Australian scientists are getting help from elephant seals to build a greater understanding of climate change. The marine mammals carry sensors that transmit data about ocean currents and sea ice. From Sydney, Phil Mercer reports.
Scientists have long thought that the vast areas of sea ice in Antarctica could help them unlock some of the secrets of climate change.
The ice reflects sunlight back into space. With global temperatures rising, there are concerns that polar ice is shrinking, and, as it does, additional energy is absorbed by the earth, causing more warming.
For the first time, researchers have been able to gather crucial information from the heart of this icy wilderness thanks to help from an unlikely source - 85 elephant seals.
The seals were fitted with special satellite sensors that sent back data from Antarctica. The devices are the size of a mobile phone and eventually fall off when the animals shed their fur in summer.
Between 2004 and 2005, the seals each swam up to 65 kilometers a day, supplying scientists with thousands of pieces of information about the sea ice that ocean buoys and ships have been unable to provide.
Steve Rintoul, from the Australian government's Commonwealth Scientific and Industrial Research Organization (CSIRO) says the seals have been invaluable.
"The polar regions are barometers of change for the climate of the earth as a whole. The 19 million square kilometers of sea ice that form each winter had been a blind spot so far and the seals help us fill in that part of the story," Rintoul said.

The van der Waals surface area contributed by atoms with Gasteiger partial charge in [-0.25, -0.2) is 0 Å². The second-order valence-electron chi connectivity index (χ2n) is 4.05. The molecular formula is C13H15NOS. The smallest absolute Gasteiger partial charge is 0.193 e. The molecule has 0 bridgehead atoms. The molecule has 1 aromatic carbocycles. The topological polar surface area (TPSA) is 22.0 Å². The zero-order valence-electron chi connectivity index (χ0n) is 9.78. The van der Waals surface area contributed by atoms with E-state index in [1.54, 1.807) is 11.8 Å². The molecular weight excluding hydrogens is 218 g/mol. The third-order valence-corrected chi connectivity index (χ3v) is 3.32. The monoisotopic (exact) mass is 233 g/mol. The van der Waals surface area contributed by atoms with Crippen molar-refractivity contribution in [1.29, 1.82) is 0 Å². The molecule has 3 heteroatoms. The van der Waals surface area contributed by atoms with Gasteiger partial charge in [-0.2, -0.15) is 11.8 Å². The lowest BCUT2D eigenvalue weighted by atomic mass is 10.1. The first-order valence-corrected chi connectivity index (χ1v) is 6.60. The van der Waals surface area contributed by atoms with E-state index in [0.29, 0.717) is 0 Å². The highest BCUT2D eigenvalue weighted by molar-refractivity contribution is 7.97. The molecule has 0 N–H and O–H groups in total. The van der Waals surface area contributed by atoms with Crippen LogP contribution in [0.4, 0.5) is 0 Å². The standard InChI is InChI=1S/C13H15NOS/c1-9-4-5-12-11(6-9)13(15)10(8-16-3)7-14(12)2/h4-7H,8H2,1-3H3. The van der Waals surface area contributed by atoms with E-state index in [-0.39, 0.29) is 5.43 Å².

The elephant seals, which can dive to depths of 15-hundred meters, have provided a 30-fold increase in data from parts of the Southern Ocean. The research also involved teams from the United States, Great Britain and France.
The antennas placed on the animals' heads detail shifts in sea currents and record changes in water temperature as well as salinity. The data helps chart the effects of climate change under the Antarctic ice.
Changes in salinity are used to calculate how much sea ice is formed during the winter months.
Mark Hindell, a seal biologist at the University of Tasmania, says this unusual research method does not harm the seals.
"Animals that carry tags are just as good at foraging, just as good at catching food as animals without them," Hindell said. "Longer term, they have just the same sort of survival rates as animals that don't carry them. So, there's no effect on the seals and the few seals that are out there collecting this data are doing an enormous service, if you like, to broader science and also to their own species."
Scientists have not been able to draw firm conclusions about changes from the data the seals collected, because there is nothing to compare it with. But the information will provide a basis for future studies.
Researchers now plan to use other seal species in different parts of the Arctic and Antarctic in the quest for a greater understanding of a changing climate.
The polar regions play an important role in the Earth's climate system. Scientists have said they are changing more rapidly than any other part of the planet.